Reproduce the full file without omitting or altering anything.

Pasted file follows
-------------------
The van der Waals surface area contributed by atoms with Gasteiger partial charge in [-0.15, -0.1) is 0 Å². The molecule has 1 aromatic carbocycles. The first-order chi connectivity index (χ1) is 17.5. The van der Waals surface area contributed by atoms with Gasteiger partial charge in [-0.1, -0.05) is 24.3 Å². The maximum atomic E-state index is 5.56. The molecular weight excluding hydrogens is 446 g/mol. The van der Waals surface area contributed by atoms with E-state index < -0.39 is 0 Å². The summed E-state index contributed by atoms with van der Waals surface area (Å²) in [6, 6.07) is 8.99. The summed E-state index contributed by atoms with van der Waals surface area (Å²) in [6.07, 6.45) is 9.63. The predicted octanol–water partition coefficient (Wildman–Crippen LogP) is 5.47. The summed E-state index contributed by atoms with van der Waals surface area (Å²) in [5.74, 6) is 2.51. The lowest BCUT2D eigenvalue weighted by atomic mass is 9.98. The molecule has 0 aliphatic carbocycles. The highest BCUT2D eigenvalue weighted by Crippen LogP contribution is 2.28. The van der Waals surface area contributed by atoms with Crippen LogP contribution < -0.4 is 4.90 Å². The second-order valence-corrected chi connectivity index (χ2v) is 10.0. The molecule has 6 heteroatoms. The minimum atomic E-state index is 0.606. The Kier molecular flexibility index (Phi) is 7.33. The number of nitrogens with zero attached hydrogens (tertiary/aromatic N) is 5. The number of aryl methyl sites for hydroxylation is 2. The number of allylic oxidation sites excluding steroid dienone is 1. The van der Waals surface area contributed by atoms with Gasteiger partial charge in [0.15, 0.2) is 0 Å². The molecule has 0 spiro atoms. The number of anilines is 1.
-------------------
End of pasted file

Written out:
The van der Waals surface area contributed by atoms with Gasteiger partial charge in [-0.15, -0.1) is 0 Å². The molecule has 1 aromatic carbocycles. The first-order chi connectivity index (χ1) is 17.5. The van der Waals surface area contributed by atoms with Gasteiger partial charge in [-0.1, -0.05) is 24.3 Å². The maximum atomic E-state index is 5.56. The molecular weight excluding hydrogens is 446 g/mol. The van der Waals surface area contributed by atoms with E-state index < -0.39 is 0 Å². The summed E-state index contributed by atoms with van der Waals surface area (Å²) in [6, 6.07) is 8.99. The summed E-state index contributed by atoms with van der Waals surface area (Å²) in [6.07, 6.45) is 9.63. The predicted octanol–water partition coefficient (Wildman–Crippen LogP) is 5.47. The summed E-state index contributed by atoms with van der Waals surface area (Å²) in [5.74, 6) is 2.51. The lowest BCUT2D eigenvalue weighted by atomic mass is 9.98. The molecule has 0 aliphatic carbocycles. The highest BCUT2D eigenvalue weighted by Crippen LogP contribution is 2.28. The van der Waals surface area contributed by atoms with Crippen LogP contribution < -0.4 is 4.90 Å². The second-order valence-corrected chi connectivity index (χ2v) is 10.0. The molecule has 6 heteroatoms. The minimum atomic E-state index is 0.606. The Kier molecular flexibility index (Phi) is 7.33. The number of nitrogens with zero attached hydrogens (tertiary/aromatic N) is 5. The number of aryl methyl sites for hydroxylation is 2. The number of allylic oxidation sites excluding steroid dienone is 1. The van der Waals surface area contributed by atoms with Gasteiger partial charge in [0.15, 0.2) is 0 Å². The molecule has 0 spiro atoms. The number of anilines is 1.